There is no exact record of the lifespan of a pangolin, although it is said that they can live for over 20 years in the wild, and do not live long in captivity. This is due to their eating habits as they may not accept unfamiliar foods and have huge appetites. If they do not receive a good amount of food, they often die earlier than their average life expectancy.
I am known to be antisocial and mostly keep to myself, this is because I have many predators. If I need to defend myself, I can do so by swinging my strong tail hard and fast, my scales’ edges are sharp enough to wound my predators and protect myself. Similar to a skunk, I have a bad-smelling fluid which I spray when I am scared or nervous, this is another way I can defend myself. Aside from competing for females, males generally do not fight or cause conflict. Only one male may mate with a female. Once we have mated, we do not remain with the female. It is common for us to go back to our discreet lives as we are awfully timid and avoid people, animals, and even other pangolins at all costs.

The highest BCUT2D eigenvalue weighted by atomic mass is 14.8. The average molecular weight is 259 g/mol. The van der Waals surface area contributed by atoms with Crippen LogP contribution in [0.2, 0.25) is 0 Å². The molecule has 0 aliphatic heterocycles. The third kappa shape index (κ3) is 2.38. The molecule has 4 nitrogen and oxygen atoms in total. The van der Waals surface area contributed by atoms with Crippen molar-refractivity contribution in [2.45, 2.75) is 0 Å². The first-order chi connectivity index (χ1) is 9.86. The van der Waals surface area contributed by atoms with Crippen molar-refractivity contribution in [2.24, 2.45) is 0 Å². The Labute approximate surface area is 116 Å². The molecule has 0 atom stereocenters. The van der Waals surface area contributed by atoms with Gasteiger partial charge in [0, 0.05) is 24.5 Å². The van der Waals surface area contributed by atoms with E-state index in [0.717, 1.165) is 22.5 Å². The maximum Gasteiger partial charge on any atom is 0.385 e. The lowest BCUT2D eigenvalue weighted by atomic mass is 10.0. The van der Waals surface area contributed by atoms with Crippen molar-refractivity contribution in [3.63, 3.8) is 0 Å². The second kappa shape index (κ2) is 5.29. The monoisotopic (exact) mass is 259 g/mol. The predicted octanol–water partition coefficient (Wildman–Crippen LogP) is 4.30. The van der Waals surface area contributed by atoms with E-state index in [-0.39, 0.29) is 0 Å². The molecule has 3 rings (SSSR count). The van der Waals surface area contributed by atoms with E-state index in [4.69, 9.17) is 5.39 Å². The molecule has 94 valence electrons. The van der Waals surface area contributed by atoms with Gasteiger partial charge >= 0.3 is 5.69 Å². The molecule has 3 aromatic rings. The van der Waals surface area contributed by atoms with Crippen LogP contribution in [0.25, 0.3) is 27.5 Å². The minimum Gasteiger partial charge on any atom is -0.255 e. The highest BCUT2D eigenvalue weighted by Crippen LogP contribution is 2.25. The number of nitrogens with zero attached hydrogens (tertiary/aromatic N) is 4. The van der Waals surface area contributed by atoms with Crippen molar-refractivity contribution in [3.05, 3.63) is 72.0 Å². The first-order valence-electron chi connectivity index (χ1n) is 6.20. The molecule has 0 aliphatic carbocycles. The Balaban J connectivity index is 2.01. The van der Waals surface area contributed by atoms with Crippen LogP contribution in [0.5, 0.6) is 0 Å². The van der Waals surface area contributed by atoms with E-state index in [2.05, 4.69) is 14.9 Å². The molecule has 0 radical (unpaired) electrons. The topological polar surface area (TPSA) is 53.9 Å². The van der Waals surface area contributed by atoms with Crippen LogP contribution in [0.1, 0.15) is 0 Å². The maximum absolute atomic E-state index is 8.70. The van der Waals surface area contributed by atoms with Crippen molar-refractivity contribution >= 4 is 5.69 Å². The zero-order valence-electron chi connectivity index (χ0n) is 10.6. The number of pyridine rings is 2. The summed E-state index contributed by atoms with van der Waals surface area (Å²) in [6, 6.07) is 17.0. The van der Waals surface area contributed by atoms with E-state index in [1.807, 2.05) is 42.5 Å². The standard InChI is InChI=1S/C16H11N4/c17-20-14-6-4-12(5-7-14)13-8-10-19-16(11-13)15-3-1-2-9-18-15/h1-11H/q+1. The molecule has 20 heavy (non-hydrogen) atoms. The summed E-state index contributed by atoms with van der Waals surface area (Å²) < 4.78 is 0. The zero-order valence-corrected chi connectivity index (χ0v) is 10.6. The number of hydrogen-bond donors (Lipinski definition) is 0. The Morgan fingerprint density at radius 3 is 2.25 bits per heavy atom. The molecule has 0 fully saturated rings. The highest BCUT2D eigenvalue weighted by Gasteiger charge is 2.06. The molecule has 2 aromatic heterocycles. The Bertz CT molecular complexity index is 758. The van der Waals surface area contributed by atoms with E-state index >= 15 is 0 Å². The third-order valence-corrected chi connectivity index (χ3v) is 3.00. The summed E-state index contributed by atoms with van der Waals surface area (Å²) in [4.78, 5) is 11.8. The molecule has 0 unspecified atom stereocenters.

One of the causes of the declining population of Pangolins is habitat loss due to human development. Humans have been expanding for centuries, at times not considering their impact on the animal kingdom. This may not be intended, however animals such as Pangolins are still affected, and their population is rapidly decreasing as time goes by. Provided that we work together in considering their conservation, we may also benefit from them greatly. Pangolins eat so many insects that they help preserve crops which are oftentimes ravaged by termites and other pests. It is imperative that they are protected where it is possible, and that we find solutions to live together in harmony.
Wild and Free Foundation (WFF) is a 501(c)(3) non-profit organization in the USA. WFF is registered as a section 18A public benefit organization (PBO) in South Africa. USA EIN #47-2266595 SA PBO #930061358